According to Inside Higher E.D., the median wage for workers with a bachelor’s degree for whites is $75,000 compared to $65,000 for blacks and Latinos. Such factors reduce the inability of black and Latinos to access quality education and compete favorably with white counterparts. With inequalities still being a stingy issue in US, the minority races have to exploit powers in apprenticeship to remain at par with their white counterparts. Equally, the National Center for Education Statistics shows that the minority races have higher school dropouts for high school students, creating a largely unqualified workforce. Black poses a dropout rate of 6.4%, while Hispanic, Pacific Islander, and American Indian/Alaska Native have a dropout rate of 8.0%, 8.1 %, and 9.5%, respectively. These values are higher compared to 4.2% among the majority-white race. Drop out increase disparities and call for apprenticeship as a formidable way to absorb such populations. As such, apprenticeship programs can be viewed as a proxy to ending labor disparity and creating large labor pools from middle-class Americans, especially the minority races who are primarily unemployed, have higher school dropout rates, and are more economically disadvantaged.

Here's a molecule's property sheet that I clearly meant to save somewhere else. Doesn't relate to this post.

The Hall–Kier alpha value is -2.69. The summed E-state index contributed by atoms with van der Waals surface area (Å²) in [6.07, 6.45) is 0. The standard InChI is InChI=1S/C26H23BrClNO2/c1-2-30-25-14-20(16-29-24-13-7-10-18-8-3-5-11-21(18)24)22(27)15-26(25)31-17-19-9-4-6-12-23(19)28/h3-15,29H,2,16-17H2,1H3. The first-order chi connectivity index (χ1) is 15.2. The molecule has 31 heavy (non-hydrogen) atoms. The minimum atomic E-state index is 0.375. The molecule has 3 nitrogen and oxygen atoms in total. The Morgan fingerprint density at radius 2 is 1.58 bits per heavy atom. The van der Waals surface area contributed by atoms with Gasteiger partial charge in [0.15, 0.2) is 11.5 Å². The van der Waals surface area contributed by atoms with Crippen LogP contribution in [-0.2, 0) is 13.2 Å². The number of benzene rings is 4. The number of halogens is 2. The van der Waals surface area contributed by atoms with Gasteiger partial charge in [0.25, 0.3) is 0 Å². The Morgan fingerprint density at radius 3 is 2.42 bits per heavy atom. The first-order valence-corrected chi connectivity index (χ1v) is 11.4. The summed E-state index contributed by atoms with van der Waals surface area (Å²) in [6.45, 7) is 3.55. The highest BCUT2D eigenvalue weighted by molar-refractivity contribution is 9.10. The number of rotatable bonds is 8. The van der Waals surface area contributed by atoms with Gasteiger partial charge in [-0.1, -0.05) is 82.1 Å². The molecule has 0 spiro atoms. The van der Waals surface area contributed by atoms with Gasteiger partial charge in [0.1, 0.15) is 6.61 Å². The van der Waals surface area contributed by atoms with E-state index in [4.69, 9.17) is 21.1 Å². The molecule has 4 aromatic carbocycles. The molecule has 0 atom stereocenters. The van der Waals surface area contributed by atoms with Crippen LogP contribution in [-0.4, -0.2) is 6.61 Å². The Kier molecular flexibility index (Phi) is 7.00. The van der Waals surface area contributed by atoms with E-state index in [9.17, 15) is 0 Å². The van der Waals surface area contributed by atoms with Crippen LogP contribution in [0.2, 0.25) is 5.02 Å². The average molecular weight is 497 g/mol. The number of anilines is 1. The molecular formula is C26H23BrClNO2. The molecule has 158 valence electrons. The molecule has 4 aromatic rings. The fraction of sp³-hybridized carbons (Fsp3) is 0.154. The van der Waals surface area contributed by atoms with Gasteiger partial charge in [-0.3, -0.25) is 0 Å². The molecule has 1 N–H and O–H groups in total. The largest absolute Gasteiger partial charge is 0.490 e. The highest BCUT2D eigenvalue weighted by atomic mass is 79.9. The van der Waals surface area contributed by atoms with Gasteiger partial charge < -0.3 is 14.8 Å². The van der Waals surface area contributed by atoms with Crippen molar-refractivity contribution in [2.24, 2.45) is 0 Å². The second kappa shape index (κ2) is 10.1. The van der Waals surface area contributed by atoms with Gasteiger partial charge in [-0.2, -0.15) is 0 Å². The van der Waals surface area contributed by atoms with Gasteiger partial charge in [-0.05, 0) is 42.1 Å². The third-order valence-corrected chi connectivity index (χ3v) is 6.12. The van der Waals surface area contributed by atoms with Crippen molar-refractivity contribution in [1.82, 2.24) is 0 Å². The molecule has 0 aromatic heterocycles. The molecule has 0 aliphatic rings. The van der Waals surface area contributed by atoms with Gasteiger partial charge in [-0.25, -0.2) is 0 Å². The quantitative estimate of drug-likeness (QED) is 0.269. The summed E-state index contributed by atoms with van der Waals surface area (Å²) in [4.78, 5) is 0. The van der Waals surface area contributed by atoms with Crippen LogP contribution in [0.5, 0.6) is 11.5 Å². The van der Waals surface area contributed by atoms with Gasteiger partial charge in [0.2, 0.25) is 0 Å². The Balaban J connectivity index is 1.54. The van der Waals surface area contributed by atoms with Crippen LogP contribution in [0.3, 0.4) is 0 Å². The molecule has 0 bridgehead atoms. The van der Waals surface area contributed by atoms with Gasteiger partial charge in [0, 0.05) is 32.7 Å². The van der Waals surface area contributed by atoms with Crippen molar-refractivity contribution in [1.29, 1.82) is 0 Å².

Some Final Words
Apprenticeship proves to be a blockbuster in exploiting tech opportunities as it can offer substantial benefits to both workers and the industry. Expanding apprenticeship programs for telecommunications in the U.S. helps address tech jobs’ demographic disparities. It creates a large pool of tech workers for unexploited potential in school dropout, minority races, and upgrading skills for workers to bolster productivity. These programs go a long way in preventing further erosion of the middle class by providing alternative pathways to jobs in telecommunications jobs markets at a meager cost of learning. Therefore, existing US govt. initiatives need to be well executed, state govt. need to play a significant role to sponsor and promote apprenticeships, industry leaders need to come forward to spread the words to adopt apprenticeship strategies by employers, education institutions need to encourage students for apprenticeship programs. Such combined effort will contribute a lot to bring a skilled and smart workforce to serve the US in coming years.